Inside Daily Brief - September 10th, 2016

Inside Daily Brief (Sep 10th, 2016)

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Hillary Clinton says she regrets her recent comment that half of Donald Trump's supporters belong in the "basket of deplorables." By this, she was referring to the perceived support Trump gets from those Clinton terms "irredeemable." The other half of Trump supporters, Clinton opined, were the ones who were desperate for change. Trump was quick to respond in a tweet: "Wow, Hillary Clinton was SO INSULTING to my supporters, millions of amazing, hard-working people. I think it will cost her at the polls!" – CNN

On the eve of the 15th anniversary of the 9/11 attacks, former EPA head Christine Todd Whitman has admitted for the first time that she was wrong to tell the public that the air around Ground Zero was safe to breathe. Whitman maintains she never lied about it, but that the information available at the time was simply faulty. "Every time it comes around to the anniversary I cringe, because I know people will bring up my name and say that... people died because I made a mistake." More than 37,000 people surveyed by the World Trade Center Health Program have fallen ill, and upwards of 1,100 people (including first responders) have died. – GUARDIAN

Oliver Stone's film "Snowden" premiered to passionately divergent reviews last night at the Toronto International Film Festival. While Variety called the picture 'the most important and galvanizing political drama by an American filmmaker in years," The Hollywood Reporter felt Stone's work was "measured, methodical, and totally lacking in the fire and flamboyance" that made his 80s and 90s films such memorable socio-political cultural totems. In an interview with the Reporter, Stone expressed his hopes that President Obama would pardon his subject, Edward Snowden, but says he has his doubts. – THR

Geneticists have discovered that the world's population of giraffes is actually made up of four different species, as opposed to the long-held belief that there was just one. Until the realization, the entire species was classified under the Giraffa camelopardalis umbrella. Now, the accepted number is four species: the northern giraffe, the southern giraffe, the reticulated giraffe, and the Masai giraffe. In the wild, the four different groups do not mate with each other, further defining themselves as individual species. The fault for the misconception is the lack of giraffe studies relative to the amount of time studying other African charismatic megafauna. (The number of giraffes in the wild has plummeted over the last three decades to under 100,000. Of that number, fewer than 10,000 are reticulated giraffes, and fewer than 5,000 are the northern variety.) – WAPO

The DEA is planning to add two active ingredients in the herbal supplement kratom to the Schedule 1 section of the Controlled Substance Act, making their possession or sale illegal. Schedule 1 drugs are classified as those that have no medical benefit and huge potential for abuse. Kratom, made from the leaves of a Southeast Asian tree from the coffee family, contains alkaloids that are known to work on a sufferer's opioid sensors to help reduce pain. It also serves as a mild stimulant, not unlike caffeine. The rush to ban the ingredients seems to run counter to the federal government's stated desire to stifle the U.S.'s synthetic opioid addiction crisis, as kratom could conceivably manage pain more safely. (While the quickness of the DEA's movements on kratom would imply the drug is somehow "new," it has in fact been in dependable use for thousands of years in Asia.) – HUFFPO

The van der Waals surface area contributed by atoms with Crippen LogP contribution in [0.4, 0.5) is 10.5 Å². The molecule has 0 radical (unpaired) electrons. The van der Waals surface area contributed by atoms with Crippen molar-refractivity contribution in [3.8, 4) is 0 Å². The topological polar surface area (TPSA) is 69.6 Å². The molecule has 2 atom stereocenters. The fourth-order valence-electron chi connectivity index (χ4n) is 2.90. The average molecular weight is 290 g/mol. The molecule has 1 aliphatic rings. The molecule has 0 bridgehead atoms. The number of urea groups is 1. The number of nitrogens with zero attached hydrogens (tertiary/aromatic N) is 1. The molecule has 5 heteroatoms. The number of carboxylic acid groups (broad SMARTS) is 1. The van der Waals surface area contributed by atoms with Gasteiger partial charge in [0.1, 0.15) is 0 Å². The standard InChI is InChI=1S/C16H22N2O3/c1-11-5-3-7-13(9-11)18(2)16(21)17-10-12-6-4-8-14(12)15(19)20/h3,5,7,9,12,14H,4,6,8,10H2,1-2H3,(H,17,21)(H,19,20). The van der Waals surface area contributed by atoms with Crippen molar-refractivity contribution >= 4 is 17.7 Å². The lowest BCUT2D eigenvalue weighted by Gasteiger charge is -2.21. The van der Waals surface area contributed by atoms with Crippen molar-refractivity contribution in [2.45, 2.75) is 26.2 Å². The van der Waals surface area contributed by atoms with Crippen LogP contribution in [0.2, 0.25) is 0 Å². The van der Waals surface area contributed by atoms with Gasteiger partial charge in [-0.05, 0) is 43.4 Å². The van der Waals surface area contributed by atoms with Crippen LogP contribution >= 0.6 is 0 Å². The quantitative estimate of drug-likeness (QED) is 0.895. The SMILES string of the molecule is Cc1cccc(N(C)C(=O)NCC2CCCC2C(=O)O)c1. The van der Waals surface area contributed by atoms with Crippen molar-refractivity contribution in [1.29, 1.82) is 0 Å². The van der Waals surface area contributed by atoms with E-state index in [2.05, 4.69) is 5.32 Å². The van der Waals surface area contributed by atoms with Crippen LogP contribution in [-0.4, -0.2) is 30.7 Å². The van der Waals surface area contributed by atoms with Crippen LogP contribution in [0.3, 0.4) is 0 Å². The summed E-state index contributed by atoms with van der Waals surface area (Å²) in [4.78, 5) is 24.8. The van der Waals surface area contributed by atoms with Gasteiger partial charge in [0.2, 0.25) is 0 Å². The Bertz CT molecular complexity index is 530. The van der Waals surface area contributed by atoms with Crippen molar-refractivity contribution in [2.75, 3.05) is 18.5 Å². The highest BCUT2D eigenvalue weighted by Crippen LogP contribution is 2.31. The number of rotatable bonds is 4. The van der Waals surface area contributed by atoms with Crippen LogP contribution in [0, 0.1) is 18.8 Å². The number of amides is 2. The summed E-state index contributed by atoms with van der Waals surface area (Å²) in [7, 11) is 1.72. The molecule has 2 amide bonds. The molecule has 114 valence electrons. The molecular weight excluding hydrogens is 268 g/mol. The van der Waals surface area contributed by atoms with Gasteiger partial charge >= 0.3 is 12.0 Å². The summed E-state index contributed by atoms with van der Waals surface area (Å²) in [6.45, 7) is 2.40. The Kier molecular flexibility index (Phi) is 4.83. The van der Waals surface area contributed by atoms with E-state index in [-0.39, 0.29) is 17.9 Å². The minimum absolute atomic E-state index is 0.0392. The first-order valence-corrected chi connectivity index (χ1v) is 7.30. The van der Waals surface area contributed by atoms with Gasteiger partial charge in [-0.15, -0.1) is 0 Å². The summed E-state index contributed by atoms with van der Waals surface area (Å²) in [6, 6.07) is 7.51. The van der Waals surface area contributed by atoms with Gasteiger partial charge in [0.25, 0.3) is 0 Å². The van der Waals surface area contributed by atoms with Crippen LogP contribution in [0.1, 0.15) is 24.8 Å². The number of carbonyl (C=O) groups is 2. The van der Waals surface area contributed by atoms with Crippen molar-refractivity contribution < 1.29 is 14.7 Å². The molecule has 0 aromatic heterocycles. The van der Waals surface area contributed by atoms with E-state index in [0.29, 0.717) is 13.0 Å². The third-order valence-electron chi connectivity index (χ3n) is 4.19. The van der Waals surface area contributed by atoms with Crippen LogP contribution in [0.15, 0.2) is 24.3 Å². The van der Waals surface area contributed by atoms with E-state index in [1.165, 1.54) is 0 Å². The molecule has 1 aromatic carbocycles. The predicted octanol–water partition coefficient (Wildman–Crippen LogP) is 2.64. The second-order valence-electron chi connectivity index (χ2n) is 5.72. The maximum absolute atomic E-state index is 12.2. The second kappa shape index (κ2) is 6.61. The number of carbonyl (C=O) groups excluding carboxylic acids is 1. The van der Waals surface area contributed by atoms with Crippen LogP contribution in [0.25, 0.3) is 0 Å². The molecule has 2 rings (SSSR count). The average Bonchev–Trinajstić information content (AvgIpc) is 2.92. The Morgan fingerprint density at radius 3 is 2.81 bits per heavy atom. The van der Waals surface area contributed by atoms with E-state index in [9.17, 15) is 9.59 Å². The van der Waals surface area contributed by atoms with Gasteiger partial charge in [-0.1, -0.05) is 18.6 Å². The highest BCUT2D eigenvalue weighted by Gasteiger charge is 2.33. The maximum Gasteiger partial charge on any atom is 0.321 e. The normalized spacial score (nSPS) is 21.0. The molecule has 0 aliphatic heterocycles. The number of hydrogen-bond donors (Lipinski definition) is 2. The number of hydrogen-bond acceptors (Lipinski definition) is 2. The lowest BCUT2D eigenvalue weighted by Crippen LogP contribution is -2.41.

Eddie Murphy delivered a classically spot-on impression of comedian Tracy Morgan during an interview on Jimmy Kimmel Live. Morgan had mentioned to Kimmel that Murphy was the first person to make him laugh after his near-fatal traffic accident of a few years ago. Murphy (promoting his upcoming drama, "Mr. Church," in which he plays a cook) decried his own cooking skills, despite the fact that the Morgan anecdote has the older comedian preparing Ball Park Franks for his younger peer. – VULTURE

A recently displayed 48-million-year-old "three-part-fossil" captures three animals in one: a snake that ate a lizard that had just eaten a beetle. (The lizard is displayed in orange for the image below; the beetle is blue.) – FOX NEWS

The original manuscript for Charlotte Bronte's beloved gothic romance novel Jane Eyre is set to go on display for the first time in the U.S. The work, on loan from the British Library for the 200th anniversary of Bronte's birth, is part of the "Charlotte Bronte: An Independent Will" exhibition at NYC's Morgan Library & Museum, which also includes a portrait of the writing Bronte sisters by their brother Branwell (who painted over his own likeness in the piece), and a blue dress tailored for the 4 foot 9 Charlotte. The bound manuscript is opened for viewing to the passage (from where the Morgan sourced the exhibition's name) where Jane memorably shoots down Rochester's further advances: "I am no bird; and no net ensnares me; I am a free human being with an independent will, which I now exert to leave you." – NYT


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